Tuesday, January 27, 2009

Shouldn't Metro Legal Have to Explain Their Decision?

So, now we know that Eric Crafton's local referendum organization received 90% of their funding from a Virginia-based pro-English group. That would seem to minimize the chances that an individual donor would have been the target of threats.  So, why would Metro Legal risk setting a precedent of political cover for future candidates, a precedent that does not ever seem to have happened in the past?

It is clear that Eric Crafton mislead the public last week when he argued that 90% of his movement's donations came from people giving less than $100 apiece. Even the best kept astroturf can never really look grassroots. I simply fail to understand why Metro Legal would give Mr. Crafton any credibility by delaying the transparent disclosure of his true corporate sources far away on the east coast. How are Virginian nativists under any greater threat than a local donor who supported English Only's opponents?

UPDATE: From the WTF?! Department via the Tennessean:
Cain told Election Administrator Ray Barrett in an email at 7:39 a.m. today that there was no evidence of "a substantial risk of bodily harm from a perceived likely threat."
These are serious allegations. I would think that Metro Legal would need to demonstrate that the perceived threat to a large anti-immigrant organization was more real than imagined before delaying transparency that could effect the vote. Or else, candidates in the future can just write letters willy-nilly to Metro Legal saying that they perceive a threat and they want their donor information kept secret until after the election and beyond.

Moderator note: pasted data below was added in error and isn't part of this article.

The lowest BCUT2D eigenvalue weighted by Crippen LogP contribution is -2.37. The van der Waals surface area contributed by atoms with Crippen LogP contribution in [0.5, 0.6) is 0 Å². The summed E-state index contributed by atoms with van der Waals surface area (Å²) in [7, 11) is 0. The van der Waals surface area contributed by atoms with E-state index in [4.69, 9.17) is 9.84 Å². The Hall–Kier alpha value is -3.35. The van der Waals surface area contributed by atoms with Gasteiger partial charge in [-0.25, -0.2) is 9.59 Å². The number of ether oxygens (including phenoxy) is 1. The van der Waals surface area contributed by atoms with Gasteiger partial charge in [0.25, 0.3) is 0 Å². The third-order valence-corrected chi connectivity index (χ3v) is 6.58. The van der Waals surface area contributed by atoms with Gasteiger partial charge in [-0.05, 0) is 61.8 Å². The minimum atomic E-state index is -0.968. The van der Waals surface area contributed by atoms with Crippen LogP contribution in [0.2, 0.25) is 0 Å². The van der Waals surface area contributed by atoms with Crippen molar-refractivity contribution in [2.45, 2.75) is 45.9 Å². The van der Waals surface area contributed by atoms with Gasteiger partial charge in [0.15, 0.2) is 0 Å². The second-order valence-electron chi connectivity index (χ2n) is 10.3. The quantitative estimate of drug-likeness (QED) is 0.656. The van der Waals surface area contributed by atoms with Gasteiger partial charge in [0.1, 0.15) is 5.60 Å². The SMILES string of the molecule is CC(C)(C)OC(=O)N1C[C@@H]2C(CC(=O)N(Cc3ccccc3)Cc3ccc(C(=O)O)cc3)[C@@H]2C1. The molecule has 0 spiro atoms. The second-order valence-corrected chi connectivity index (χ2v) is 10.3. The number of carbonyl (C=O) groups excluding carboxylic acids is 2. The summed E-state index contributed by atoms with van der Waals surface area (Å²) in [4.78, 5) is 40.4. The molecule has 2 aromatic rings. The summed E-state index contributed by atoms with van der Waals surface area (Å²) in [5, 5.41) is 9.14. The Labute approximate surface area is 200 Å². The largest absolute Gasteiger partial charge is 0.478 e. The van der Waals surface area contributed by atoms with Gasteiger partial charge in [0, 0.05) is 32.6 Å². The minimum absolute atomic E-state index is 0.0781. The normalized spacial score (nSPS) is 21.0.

UPDATE: Nathan Moore posted the entire text of the Cain's letter to Barrett at his blog:
I have carefully reviewed the cases related to the disclosure of the names of the contributors that were listed on the reports filed yesterday. After reviewing the concerns raised initially by Jonathan Crisp, President, Nashville English First, in light of the standards set in Kallstrom v. City of Columbus, 136 F.3d 1055, and Buckley v. Valeo, 424 U.S. 1, it is my opinion that you may release these reports to the public. To reach the Kallstrom standard, there must be evidence that “the release of private information places an individual at substantial risk of serious bodily harm, possibly even death, from a perceived likely threat.” Kallstrom at 136 F.3d at 1064.

The “threats” alluded to in Mr. Crisp’s letter and the attachments do not evidence a substantial risk of bodily harm from a perceived likely threat. This coupled with Mr. Crisp’s conversation with you yesterday indicating that he no longer objects to the release of the reports convince me that these records are public records that must be released in that not even Mr. Crisp, who originally raised the concern, believes there is any substantial threat.

I appreciate your patience in allowing us the opportunity to review this matter.

Sue Cain
Director of Law

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